Peter Thiel’s Follow-up to the Reaction to His Cato Essay

Carl Shulman pointed me to a follow-up that Peter Thiel posted three months ago about the reaction to his Cato essay. Here it is, titled “Your suffrage isn’t in danger. Your other rights are.”:

I had hoped my essay on the limits of politics would provoke reactions, and I was not disappointed. But the most intense response has been aimed not at cyberspace, seasteading, or libertarian politics, but at a commonplace statistical observation about voting patterns that is often called the gender gap.

It would be absurd to suggest that women’s votes will be taken away or that this would solve the political problems that vex us. While I don’t think any class of people should be disenfranchised, I have little hope that voting will make things better.

Voting is not under siege in America, but many other rights are. In America, people are imprisoned for using even very mild drugs, tortured by our own government, and forced to bail out reckless financial companies.

I believe that politics is way too intense. That’s why I’m a libertarian. Politics gets people angry, destroys relationships, and polarizes peoples’ vision: the world is us versus them; good people versus the other. Politics is about interfering with other people’s lives without their consent. That’s probably why, in the past, libertarians have made little progress in the political sphere. Thus, I advocate focusing energy elsewhere, onto peaceful projects that some consider utopian.

Seems pretty reasonable to me.

Comments

  1. giulio

    Look at the recent passing of the homophobic Prop 8 in California. Minority rights should not be contingent on majority opinion.

    Well said. Or in other words, democracy is two wolves and a lamb deciding, by majority vote, what to have for dinner.

    I still think democracy is the best form of social organization that we have found so far, but this does not mean it is a perfect form of social organization. These things should be permanently on the drawing board, and there should not be sacred cows.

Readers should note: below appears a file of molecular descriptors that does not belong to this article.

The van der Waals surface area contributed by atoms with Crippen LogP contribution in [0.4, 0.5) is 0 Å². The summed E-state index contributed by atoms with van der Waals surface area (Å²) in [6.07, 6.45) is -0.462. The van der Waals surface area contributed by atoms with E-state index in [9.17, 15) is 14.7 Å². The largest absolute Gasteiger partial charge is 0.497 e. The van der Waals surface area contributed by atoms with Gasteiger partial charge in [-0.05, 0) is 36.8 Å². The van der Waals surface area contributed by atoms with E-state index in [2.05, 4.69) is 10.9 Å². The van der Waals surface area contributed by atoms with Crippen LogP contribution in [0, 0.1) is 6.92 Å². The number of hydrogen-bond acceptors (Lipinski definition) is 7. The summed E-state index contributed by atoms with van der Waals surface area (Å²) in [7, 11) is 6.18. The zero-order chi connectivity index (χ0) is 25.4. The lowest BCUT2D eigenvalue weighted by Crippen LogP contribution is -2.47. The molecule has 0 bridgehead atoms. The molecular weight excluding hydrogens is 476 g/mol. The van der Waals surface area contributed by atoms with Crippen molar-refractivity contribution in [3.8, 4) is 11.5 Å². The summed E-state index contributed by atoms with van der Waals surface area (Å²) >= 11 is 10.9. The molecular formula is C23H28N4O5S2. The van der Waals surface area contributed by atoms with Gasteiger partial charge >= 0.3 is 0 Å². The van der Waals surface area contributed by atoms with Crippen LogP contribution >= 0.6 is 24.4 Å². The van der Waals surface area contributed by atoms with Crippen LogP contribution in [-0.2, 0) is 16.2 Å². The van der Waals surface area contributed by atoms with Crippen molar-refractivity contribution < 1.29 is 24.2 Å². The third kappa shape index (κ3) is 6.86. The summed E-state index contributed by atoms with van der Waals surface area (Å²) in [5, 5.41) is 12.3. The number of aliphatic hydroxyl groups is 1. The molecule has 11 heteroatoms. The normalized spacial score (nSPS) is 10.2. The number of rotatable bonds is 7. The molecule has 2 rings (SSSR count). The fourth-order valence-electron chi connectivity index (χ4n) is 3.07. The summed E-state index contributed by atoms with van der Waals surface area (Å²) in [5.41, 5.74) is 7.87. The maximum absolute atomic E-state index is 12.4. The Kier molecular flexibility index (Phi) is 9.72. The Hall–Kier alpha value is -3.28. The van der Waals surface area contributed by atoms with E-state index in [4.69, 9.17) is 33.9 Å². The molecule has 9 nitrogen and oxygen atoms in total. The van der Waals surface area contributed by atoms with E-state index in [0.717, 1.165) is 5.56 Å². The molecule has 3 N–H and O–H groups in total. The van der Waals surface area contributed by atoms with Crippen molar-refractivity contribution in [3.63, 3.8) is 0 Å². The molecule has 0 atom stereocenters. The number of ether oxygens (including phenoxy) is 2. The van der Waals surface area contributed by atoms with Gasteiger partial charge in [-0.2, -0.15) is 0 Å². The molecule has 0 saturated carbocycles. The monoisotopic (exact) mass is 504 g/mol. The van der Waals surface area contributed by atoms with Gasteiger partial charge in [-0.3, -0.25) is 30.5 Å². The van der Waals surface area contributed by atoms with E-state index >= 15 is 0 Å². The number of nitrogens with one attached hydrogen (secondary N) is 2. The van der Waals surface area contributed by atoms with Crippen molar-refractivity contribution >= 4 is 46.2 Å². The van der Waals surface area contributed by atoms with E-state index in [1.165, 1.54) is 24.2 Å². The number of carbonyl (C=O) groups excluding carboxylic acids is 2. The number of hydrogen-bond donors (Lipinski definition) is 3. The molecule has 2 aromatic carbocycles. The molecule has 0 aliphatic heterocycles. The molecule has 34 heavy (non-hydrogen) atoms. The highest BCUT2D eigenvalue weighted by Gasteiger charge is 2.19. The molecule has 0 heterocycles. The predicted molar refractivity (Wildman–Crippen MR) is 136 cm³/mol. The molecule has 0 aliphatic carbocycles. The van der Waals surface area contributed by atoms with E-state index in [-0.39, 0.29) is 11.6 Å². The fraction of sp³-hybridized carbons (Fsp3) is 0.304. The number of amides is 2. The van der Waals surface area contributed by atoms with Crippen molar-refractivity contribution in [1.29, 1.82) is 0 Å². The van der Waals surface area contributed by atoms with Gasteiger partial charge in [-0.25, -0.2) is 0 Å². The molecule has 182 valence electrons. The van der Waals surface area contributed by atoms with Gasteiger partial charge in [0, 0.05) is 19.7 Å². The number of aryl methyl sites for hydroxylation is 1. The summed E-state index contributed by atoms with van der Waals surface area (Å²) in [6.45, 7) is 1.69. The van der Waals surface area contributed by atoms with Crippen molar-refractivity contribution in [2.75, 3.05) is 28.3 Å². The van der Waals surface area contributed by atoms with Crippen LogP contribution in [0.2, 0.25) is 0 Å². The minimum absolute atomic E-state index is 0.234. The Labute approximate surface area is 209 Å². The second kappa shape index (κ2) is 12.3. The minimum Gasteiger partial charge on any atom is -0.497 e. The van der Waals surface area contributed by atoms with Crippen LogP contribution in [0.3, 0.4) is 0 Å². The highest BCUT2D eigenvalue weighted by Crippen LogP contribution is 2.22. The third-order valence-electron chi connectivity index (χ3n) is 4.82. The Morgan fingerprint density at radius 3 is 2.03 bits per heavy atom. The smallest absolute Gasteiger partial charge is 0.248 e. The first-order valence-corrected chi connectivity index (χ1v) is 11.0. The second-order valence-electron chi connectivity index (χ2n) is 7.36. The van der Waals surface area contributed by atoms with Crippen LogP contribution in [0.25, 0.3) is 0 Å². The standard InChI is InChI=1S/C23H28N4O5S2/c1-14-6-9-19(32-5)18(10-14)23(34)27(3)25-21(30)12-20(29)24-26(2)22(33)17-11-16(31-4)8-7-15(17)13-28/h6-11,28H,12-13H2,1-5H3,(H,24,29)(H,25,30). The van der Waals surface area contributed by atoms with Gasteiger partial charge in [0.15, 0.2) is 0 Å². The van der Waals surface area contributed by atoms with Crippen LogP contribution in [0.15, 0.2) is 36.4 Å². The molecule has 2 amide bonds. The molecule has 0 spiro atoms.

2. Democracy needs the possibility of enclaves with a subset of laws. Some things should be inviolate, like disallowing murder or child pornography – but in terms of narcotics use, personal freedoms, we need an added competition model. Let me and my kind create an enclave in a modern state with its own legal rationales and I garantee citizens will be both happier and more prosperous there. OF COURSE outsiders will scream “socialist ghetto!” or “narcoclave!” or “baby murdering zone!”, but thats freedom and free markets for ya. And it would be far more democratic than the current menu.

    Everyone would be free to leave or come.

    Guess I’ll have to wait till I can settle my own asteroid. I’ll be sure to call the port shipping people home “daletown”.

  3. Thuris

    It was unfortunately not surprising that a number of people chose to read Thiel’s mention of a gender gap in the support for a particular ideology as a call to deprive women of the franchise. That this happened shows how poorly libertarian ideas — ideas, not policies — are understood, despite the frequent use of the word these days.

    Of course, if he had worded it more carefully, it would not have raised a stink.

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